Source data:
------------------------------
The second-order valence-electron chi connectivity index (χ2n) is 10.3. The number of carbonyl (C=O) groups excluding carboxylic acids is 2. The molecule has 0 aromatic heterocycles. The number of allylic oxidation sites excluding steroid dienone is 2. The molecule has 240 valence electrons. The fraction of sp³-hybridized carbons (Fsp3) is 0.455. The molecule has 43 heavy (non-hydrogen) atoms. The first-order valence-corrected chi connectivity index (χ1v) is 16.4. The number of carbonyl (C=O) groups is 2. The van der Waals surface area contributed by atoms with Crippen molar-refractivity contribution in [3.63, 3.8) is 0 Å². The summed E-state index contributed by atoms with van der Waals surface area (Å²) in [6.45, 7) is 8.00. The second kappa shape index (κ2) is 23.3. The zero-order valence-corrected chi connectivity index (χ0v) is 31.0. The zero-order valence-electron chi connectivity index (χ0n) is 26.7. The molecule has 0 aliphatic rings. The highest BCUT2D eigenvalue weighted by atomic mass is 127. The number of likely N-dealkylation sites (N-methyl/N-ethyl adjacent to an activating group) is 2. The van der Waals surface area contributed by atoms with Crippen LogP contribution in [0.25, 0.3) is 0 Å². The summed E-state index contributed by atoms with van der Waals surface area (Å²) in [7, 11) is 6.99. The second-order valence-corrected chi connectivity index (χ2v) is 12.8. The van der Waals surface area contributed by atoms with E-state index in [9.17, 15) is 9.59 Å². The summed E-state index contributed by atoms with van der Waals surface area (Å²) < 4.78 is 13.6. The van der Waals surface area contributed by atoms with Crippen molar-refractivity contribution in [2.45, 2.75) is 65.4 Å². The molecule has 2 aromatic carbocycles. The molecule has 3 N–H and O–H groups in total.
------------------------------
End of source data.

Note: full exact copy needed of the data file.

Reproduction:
The second-order valence-electron chi connectivity index (χ2n) is 10.3. The number of carbonyl (C=O) groups excluding carboxylic acids is 2. The molecule has 0 aromatic heterocycles. The number of allylic oxidation sites excluding steroid dienone is 2. The molecule has 240 valence electrons. The fraction of sp³-hybridized carbons (Fsp3) is 0.455. The molecule has 43 heavy (non-hydrogen) atoms. The first-order valence-corrected chi connectivity index (χ1v) is 16.4. The number of carbonyl (C=O) groups is 2. The van der Waals surface area contributed by atoms with Crippen molar-refractivity contribution in [3.63, 3.8) is 0 Å². The summed E-state index contributed by atoms with van der Waals surface area (Å²) in [6.45, 7) is 8.00. The second kappa shape index (κ2) is 23.3. The zero-order valence-corrected chi connectivity index (χ0v) is 31.0. The zero-order valence-electron chi connectivity index (χ0n) is 26.7. The molecule has 0 aliphatic rings. The highest BCUT2D eigenvalue weighted by atomic mass is 127. The number of likely N-dealkylation sites (N-methyl/N-ethyl adjacent to an activating group) is 2. The van der Waals surface area contributed by atoms with Crippen LogP contribution in [0.25, 0.3) is 0 Å². The summed E-state index contributed by atoms with van der Waals surface area (Å²) in [7, 11) is 6.99. The second-order valence-corrected chi connectivity index (χ2v) is 12.8. The van der Waals surface area contributed by atoms with E-state index in [9.17, 15) is 9.59 Å². The summed E-state index contributed by atoms with van der Waals surface area (Å²) < 4.78 is 13.6. The van der Waals surface area contributed by atoms with Crippen molar-refractivity contribution in [2.45, 2.75) is 65.4 Å². The molecule has 2 aromatic carbocycles. The molecule has 3 N–H and O–H groups in total.